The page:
Various - WXAXRXP Sessions

  • 30 years of Warp on the radio, ripped legally for the first time.
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  • Warp is it, really, isn't it? A pinnacle of creativity in electronic music. An incredibly adventurous label that reaches a massive, loyal audience. It's the label that signs the most interesting talent. The home of Aphex Twin, Autechre, Flying Lotus, Kelela and tens of other trailblazers. Its story began in Sheffield in 1989 during the UK's acid house explosion. The bleep sound Warp helped shape and popularise was probably the UK's first truly innovative response to US house and techno, a sound to call its own. Through the Artificial Intelligence series, the label laid the groundwork for experimental electronic music as we know it today—music that didn't rely on a club environment to come alive—and went on to explore new sonic possibilities through IDM and fusions of guitars and dance music. The creation of, or response to, many major movements of electronic music's past three decades can be found in its vast catalogue. But being known as one of the best comes with drawbacks. Warp's celebrated past means that its present is, at any given time, scrutinised like few other labels. For every Autechre diehard who thinks the label lost its soul in the early 2000s, there is someone else who knows it as the hip imprint behind Yves Tumor, TNGHT and DJ Nigga Fox. Anyone remember the response when Warp signed the indie four-piece Maxïmo Park? In fact, the band signings the label made around the mid-'00s—!!!, Grizzly Bear, Battles—was, at times, divisive, and mixed opinions over the label's work with guitars date back to the mid-'90s. Discogs is littered with grumbling record collectors calling for Warp to repress albums from its back catalogue, the most famous example of which was The Other People Place's Lifestyles Of The Laptop Café (they got round to it in 2017). I'd guess a large portion of people interested in electronic music have at least some relationship with Warp. They have a horse in the race, an often passionate view on what it does. All of which forms the backdrop to WXAXRXP Sessions, the extended box set released to mark Warp's 30th anniversary. Even by the label's standards of ambitious anniversary projects, this one is eye-catching. In June, it joined the London radio station NTS to broadcast over 100 hours of music. There were live sessions, mixes and unheard material, with contributions from a massive range of Warp's roster. Tracks from these sessions were then collected across ten 12-inches, available separately and bundled together in this lavish box set. If you also include Warp Tapes 89-93, the collection of unreleased Autechre material they broadcast and later released as a free download, and the various recordings of shows in the NTS archive, it all makes for an incredibly substantial statement on Warp's past and present. In turn, the individual 12-inches come with their own subplots. Boards Of Canada are such revered, enigmatic figures that simply including an unreleased track, "XYZ," felt like a huge deal when it got a digital release in September. (They also recorded a lovely two-hour mix as part of the broadcast.) This dreamy, scratchy IDM cut is joined on the 12-inch by other recordings from the same live session, recorded for John Peel in 1998: "Aquarius (Version 3)," "Happy Cycling" and "Olson (Version 3)." All three are sublime examples of the Scottish duo's bucolic downtempo sound—they were released together on a 12-inch in 1999 and also appeared as a bonus CD on a limited-edition Japanese version of their classic album Music Has The Right To Children. This kind of detailed, record-collector nerdiness is also very Warp. Sessions for John Peel, the iconic BBC Radio 1 DJ who died suddenly in 2004, make up half of these 12-inches, perhaps the most notable of which comes from LFO, one of Warp's original leading acts. The four inclusions are all exclusives, dating back to 1990. Could any of them have made it onto Frequencies, the 1991 album regularly cited as one of the best and most influential electronic music albums of all time? Perhaps not. These are slightly more lightweight and less developed iterations of music from that album, although they're still offcuts from an era-defining blueprint, the distinct combination of rubbery synthesiser lines, bold drums and hot atmospheres abundantly clear. In Seefeel's early days they apparently sent a demo to Peel, who eventually called the band's Sarah Peacock to say how much he enjoyed it. The image of an unknown band giving a cassette to a Radio 1 DJ, and said DJ warmly responding by phone, is both quaint and an illustration of how long ago Warp signed its original act with guitars. The band's 12-inch, which includes two exclusive tracks, is a standout of the box set. The exclusives, "Rough For Radio" and "Phazemaze," are both deliciously dubby and hazy. "Starethrough" and "Vex" have more edge, particularly "Vex," whose chugging beat and tense strings would sound good in a club. In the context of the anniversary, you might sense a link between Seefeel and contemporary Warp acts like Yves Tumour, both sharing a love of washed-out atmospheres and blends of guitars and electronics. What else? The Aphex Twin disc, another Peel session, this time from 1995, features the original mix of "Radiator," the second track from Selected Ambient Works II. This version has the same unsettling keys, but develops into a robust club number. The Plaid 12-inch, yet another Peel session, has four exclusive tracks, which range from the colourful "Elide" to the itchy electronica of "Housework," a highlight of the collection. Mount Kimbie, Bibio and Kelly Moran feature with music from sessions they recorded for the NTS broadcast. Moran in particular is a nice inclusion, her calming acoustic pieces bringing a welcome change in tonality to the party. The Flying Lotus tracks, recorded at Maida Vale in 2010, are gorgeous, full live versions of favourites like "MmmHmm" and "Tea Leaf Dancers," as well as a sumptuous exclusive called "Golden Axe." There's also plenty of quality in the four cuts of futuristic melodrama from Oneohtrix Point Never, an artist who symbolises how on-point the ears of Warp's A&Rs still are. I used the word "lavish" earlier to describe the box set itself, and I wasn't kidding. The 12-inch sleeves, designed by Michael Oswell with photography by Synchrodogs, look fantastic together, the kind of thing you'd want casually splayed across a coffee table. It's difficult to know what to make of the language used to describe parts of the package—"Finished with a gloss lamination and die cut to shape with radius corner"—but it sounds impressive. The whole thing will cost you £120, but there are probably enough Warp completists out there to snap up the whole run. It'd be impossible to make an objective claim about the artists who should or shouldn't have been included on WXAXRXP Sessions, so I'll just say that, personally speaking, an artist from the more recent generation—Danny Brown, Gaika, Yves Tumour, Kelela or Hudson Mohawke—could have been cool. But maybe a curatorial lean towards the past was intentional. Warp will always be held to impossibly high standards because of its impossibly high achievements. No single label can unite an entire scene, but Warp is among those that come the closest.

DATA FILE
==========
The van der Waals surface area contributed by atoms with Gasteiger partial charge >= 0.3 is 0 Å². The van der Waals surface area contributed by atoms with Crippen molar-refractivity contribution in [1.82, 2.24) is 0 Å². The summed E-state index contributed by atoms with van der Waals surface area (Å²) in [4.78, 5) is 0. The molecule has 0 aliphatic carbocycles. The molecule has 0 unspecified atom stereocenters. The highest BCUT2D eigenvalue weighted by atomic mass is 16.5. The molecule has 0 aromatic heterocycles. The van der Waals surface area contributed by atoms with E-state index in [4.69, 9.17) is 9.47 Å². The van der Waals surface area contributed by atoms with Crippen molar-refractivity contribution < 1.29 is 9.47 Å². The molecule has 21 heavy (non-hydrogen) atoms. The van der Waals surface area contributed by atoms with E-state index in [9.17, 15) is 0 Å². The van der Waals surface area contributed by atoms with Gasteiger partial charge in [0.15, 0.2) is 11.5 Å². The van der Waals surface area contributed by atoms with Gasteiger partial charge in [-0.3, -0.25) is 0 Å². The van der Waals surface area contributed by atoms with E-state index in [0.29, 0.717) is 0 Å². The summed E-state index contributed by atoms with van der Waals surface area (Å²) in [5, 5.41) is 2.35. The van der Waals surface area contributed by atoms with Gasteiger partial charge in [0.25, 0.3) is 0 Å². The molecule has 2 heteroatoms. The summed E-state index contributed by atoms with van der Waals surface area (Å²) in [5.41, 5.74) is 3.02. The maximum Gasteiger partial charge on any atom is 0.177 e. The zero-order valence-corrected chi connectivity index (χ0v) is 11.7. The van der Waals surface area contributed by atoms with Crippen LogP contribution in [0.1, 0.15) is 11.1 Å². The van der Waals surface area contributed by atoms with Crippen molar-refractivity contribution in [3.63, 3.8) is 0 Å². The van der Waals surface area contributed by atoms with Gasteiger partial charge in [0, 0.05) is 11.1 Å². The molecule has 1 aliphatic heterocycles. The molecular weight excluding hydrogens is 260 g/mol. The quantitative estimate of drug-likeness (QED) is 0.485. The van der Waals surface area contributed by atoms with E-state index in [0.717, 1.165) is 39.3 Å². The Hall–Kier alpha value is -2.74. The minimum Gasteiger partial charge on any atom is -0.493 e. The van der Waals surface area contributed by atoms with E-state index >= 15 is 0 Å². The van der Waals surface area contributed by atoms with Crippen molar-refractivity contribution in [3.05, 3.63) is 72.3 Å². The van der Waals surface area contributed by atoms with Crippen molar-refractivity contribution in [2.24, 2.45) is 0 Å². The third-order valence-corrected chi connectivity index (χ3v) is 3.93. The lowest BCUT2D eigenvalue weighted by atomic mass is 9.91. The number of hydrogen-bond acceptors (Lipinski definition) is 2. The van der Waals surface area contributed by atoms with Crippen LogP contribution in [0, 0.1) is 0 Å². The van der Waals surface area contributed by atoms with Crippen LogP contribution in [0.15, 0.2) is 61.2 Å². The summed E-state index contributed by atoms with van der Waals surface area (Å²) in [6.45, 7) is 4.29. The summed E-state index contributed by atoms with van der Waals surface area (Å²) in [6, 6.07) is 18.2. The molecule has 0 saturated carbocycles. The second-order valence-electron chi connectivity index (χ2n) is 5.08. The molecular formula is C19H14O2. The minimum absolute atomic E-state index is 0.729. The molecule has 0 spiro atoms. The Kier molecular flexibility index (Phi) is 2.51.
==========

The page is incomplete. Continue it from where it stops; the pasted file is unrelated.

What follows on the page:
• Tracklist
      Aphex Twin - Peel Session 2 A1 Slo Bird Whistle A2 Radiator (Original Mix) B1 p-string B2 Pancake Lizard Bibio - WXAXRXP Session A1 Haikuesque A2 Petals B1 All the Flowers B2 Lovers Carvings Boards Of Canada - Peel Session A1 Aquarius (Version 3) A2 Happy Cycling B1 Olson (Version 3) B2 XYZ Flying Lotus - Presents INFINITY "Infinitum" - Maida Vale Session A1 MmmHmm A2 Golden Axe B1 Tea Leaf Dancers B2 Drips Kelly Moran - WXAXRXP Session A1 In Parallel (Acoustic) A2 Helix 2 (TransAcoustic) B1 Interlude 1 B2 Love Birds (Acoustic) B3 Radian (TransAcoustic) LFO - Peel Session A1 Take Control A2 To The Limit B1 Rob's Nightmare B2 Lost World Mount Kimbie - WXAXRXP Session A1 You Look Certain (I'm Not So Sure) feat. Andrea Balency A2 Delta B1 Marilyn feat. Micachu B2 Made To Stray Oneohtrix Point Never - KCRW Session A1 Love In The Time Of Lexapro A2 RayCats B1 Toys 2 B2 Chrome Country Plaid - Peel Session 2 A1 Housework A2 Kiterider B1 Elide B2 Lazybeams Seefeel - Peel Session A1 Rough For Radio A2 Starethrough B1 Vex B2 Phazemaze